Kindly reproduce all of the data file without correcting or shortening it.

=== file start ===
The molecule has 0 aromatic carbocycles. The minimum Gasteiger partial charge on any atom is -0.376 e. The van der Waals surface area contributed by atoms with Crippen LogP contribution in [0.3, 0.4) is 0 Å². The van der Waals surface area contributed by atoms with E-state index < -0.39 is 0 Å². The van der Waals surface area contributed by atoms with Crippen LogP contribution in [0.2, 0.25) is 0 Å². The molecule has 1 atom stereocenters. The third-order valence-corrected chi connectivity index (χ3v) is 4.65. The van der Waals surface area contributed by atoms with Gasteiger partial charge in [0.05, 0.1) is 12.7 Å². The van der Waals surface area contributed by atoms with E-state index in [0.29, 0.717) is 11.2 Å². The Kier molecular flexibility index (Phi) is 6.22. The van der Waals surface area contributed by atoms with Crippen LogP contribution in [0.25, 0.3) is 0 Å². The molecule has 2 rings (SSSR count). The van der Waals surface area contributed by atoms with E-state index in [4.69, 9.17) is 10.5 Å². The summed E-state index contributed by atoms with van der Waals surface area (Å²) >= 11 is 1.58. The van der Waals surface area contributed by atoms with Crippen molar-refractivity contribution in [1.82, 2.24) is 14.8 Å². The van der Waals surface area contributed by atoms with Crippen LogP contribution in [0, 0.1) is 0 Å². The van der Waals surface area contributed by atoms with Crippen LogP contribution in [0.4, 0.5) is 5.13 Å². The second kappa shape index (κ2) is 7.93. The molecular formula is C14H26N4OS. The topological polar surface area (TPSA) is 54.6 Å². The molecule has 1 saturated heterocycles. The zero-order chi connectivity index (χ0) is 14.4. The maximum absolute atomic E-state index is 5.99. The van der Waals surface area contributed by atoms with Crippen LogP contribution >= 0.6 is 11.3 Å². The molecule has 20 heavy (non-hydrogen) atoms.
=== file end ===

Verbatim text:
The molecule has 0 aromatic carbocycles. The minimum Gasteiger partial charge on any atom is -0.376 e. The van der Waals surface area contributed by atoms with Crippen LogP contribution in [0.3, 0.4) is 0 Å². The van der Waals surface area contributed by atoms with E-state index < -0.39 is 0 Å². The van der Waals surface area contributed by atoms with Crippen LogP contribution in [0.2, 0.25) is 0 Å². The molecule has 1 atom stereocenters. The third-order valence-corrected chi connectivity index (χ3v) is 4.65. The van der Waals surface area contributed by atoms with Gasteiger partial charge in [0.05, 0.1) is 12.7 Å². The van der Waals surface area contributed by atoms with E-state index in [0.29, 0.717) is 11.2 Å². The Kier molecular flexibility index (Phi) is 6.22. The van der Waals surface area contributed by atoms with Crippen LogP contribution in [0.25, 0.3) is 0 Å². The molecule has 2 rings (SSSR count). The van der Waals surface area contributed by atoms with E-state index in [4.69, 9.17) is 10.5 Å². The summed E-state index contributed by atoms with van der Waals surface area (Å²) >= 11 is 1.58. The van der Waals surface area contributed by atoms with Crippen molar-refractivity contribution in [1.82, 2.24) is 14.8 Å². The van der Waals surface area contributed by atoms with Crippen LogP contribution in [0, 0.1) is 0 Å². The van der Waals surface area contributed by atoms with Crippen LogP contribution in [0.4, 0.5) is 5.13 Å². The second kappa shape index (κ2) is 7.93. The molecular formula is C14H26N4OS. The topological polar surface area (TPSA) is 54.6 Å². The molecule has 1 saturated heterocycles. The zero-order chi connectivity index (χ0) is 14.4. The maximum absolute atomic E-state index is 5.99. The van der Waals surface area contributed by atoms with Crippen LogP contribution >= 0.6 is 11.3 Å². The molecule has 20 heavy (non-hydrogen) atoms.